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In Memory of Francis Albert Dynan

Sunday, September 2nd, 2018

by:  Frances Maloney

It is written of Mary of Magdala, that, after the disciples had returned to their homes, Mary lingered like a humming bird before the silent face of the tomb, weeping.  “And as she wept, she bent over into the tomb and saw two angels in white sitting there, one at the head and one at the feet where the body of Jesus had been.  And they said to her, “woman, why are you weeping?”  She said to them, “They have taken away my Lord, and I don’t know where they have laid him.”

I am that woman.  And so, I am deeply grateful to Mary Flynn, Katherine, and Suzanne, and to all of you who grieve Frank’s passing, for allowing me to join you in this company of mourners.  Frank and I did not attend Frank’s parents’ funerals, because Frank chose not to go without me, and I wasn’t sober.

Frank was merciful and kind, honest and true, first with himself and with God, then with all of us, indeed with all creatures, great and small.

Rabbi Rami M. Shapiro has provided this prayer for bride and groom that I think was fulfilled in our marriage:

“Dear God,

You have brought this couple together

that they might risk the joys and sorrows of love.

They have said “yes” to You and to each other.

We now ask that you bless them

with love and compassion

righteousness and truth.

Guide them in ways of deep and loving

friendship that they may forever

cherish, honor, uphold and sustain

each other and the divine image

that is our deepest self.”

Ma, that is, Frank’s mother (of blessed memory), taught me to pray, “Thank you, God, for all you have given me, for all you have taken away, and, for all you have left me.

Left me, are vital memories, full of Frank’s spirit and likeness.  For example, one day, when we lived in Ann Arbor, a bee appeared in our apartment.  I was terrorized and called on Frank to save us.  Well, Frank took what seemed like an hour to tackle that bee, amused at my distress.  Anxiety turned to wonder as I watched him carefully collect the bee into the palm of his hand and lovingly escort the bee outside, a sweet man doing a sweet thing.

Like Frank himself, the honey bee

The humble, the lowly honey bee

Needed to feed the earth

Needed to feed the earth.

By his spirit and example, his farmer’s faith and heart of a fisherman, Frank drew me to something better than I had ever known, becoming my personal rock, my personal redeemer.

Remembering the concluding line of a poem by Langston Hughes, as reads, “Yet you never know, when a woman like me is free.”  I testify that I never want to be free from the Love of God, as expressed by my only husband to his only wife.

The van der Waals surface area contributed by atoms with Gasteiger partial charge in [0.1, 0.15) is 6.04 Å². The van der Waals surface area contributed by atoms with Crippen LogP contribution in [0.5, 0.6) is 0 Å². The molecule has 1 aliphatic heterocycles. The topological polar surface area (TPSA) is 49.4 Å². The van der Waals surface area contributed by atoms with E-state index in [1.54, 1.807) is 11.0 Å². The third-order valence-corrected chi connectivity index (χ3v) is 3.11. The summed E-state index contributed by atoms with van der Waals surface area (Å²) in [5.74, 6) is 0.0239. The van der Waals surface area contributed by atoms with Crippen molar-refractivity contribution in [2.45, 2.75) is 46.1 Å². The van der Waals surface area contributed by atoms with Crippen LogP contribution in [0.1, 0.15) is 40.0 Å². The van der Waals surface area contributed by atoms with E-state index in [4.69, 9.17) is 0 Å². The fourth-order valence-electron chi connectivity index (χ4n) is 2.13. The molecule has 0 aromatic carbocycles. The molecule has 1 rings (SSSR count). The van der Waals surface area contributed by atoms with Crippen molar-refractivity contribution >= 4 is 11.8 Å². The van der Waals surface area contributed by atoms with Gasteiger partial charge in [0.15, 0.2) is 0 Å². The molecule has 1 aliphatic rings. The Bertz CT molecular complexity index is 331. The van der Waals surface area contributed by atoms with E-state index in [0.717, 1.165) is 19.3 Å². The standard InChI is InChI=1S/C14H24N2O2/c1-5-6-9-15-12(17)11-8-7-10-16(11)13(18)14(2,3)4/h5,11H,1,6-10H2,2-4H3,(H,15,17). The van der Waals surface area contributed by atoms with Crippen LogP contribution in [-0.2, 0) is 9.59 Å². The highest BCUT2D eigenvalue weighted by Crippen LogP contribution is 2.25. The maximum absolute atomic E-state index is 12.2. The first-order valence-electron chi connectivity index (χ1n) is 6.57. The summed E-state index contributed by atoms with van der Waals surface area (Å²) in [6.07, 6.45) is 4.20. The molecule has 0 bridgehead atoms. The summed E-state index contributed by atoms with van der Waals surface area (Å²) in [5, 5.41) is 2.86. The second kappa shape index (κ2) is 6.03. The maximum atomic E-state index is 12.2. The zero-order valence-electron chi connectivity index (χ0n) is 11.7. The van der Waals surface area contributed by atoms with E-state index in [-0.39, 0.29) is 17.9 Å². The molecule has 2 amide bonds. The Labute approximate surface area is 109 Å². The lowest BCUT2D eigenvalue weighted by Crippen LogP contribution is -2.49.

Frank was patient, Frank was kind

Frank was glad for the well-being

    and success of others, such as

    his brother Joe, who was a

    blessed father and grandfather

Frank envied no one

Frank was generous, unassuming,

    faithful, devoted

Not egotistical, not ‘in your face’

Not rude, never selfish

Frank’s heart was a vessel of gratitude

Frank was slow to take offense,

    harbored no resentments

Frank was merciful and forgave in truth

Frank was moral

Frank was ethical

Frank did Matthew 25:34-36

Frank was courageous and brave

Frank bore all things, believed all things,

Hoped all things

Endured all things.

Francis Albert Dynan nearly died in infancy.  In Vietnam, he was flown around in helicopters packed with explosives.  Surviving these, Frank never missed, for an instant, his work as an instrument of peace, in thought and deed.

Frank and I never parted without desire and hope to behold each other again.

Francis Albert Dynan, how do I love thee?  I love thee to the depth and breadth and height my soul can reach, when feeling out of sight for the ends of Being and ideal Grace -, and, if God choose, precious, gracious, loving, compassionate man, my Rabbouni – I shall love thee better after death.

Ed.Note:  Francis Jean Maloney served in the United States Army as did Frances Albert Dynan.  They met while serving together in Germany and married.  After several years, they divorced, but in spite of their legal status they remained friends and remained married and true to one another for the rest of their lives.

Francis Maloney came from an amazing family.  Her mother was the first African American to perform with a major symphony orchestra in the United States and her father was Surgeon General of Liberia.  Frances was homeless for a time.  What she experienced and suffered should make all of us think about how we treat those who served these United States.  She is currently on the board of Bettina Network Foundation, inc. and is a tremendous asset to the Foundation and everything it does.

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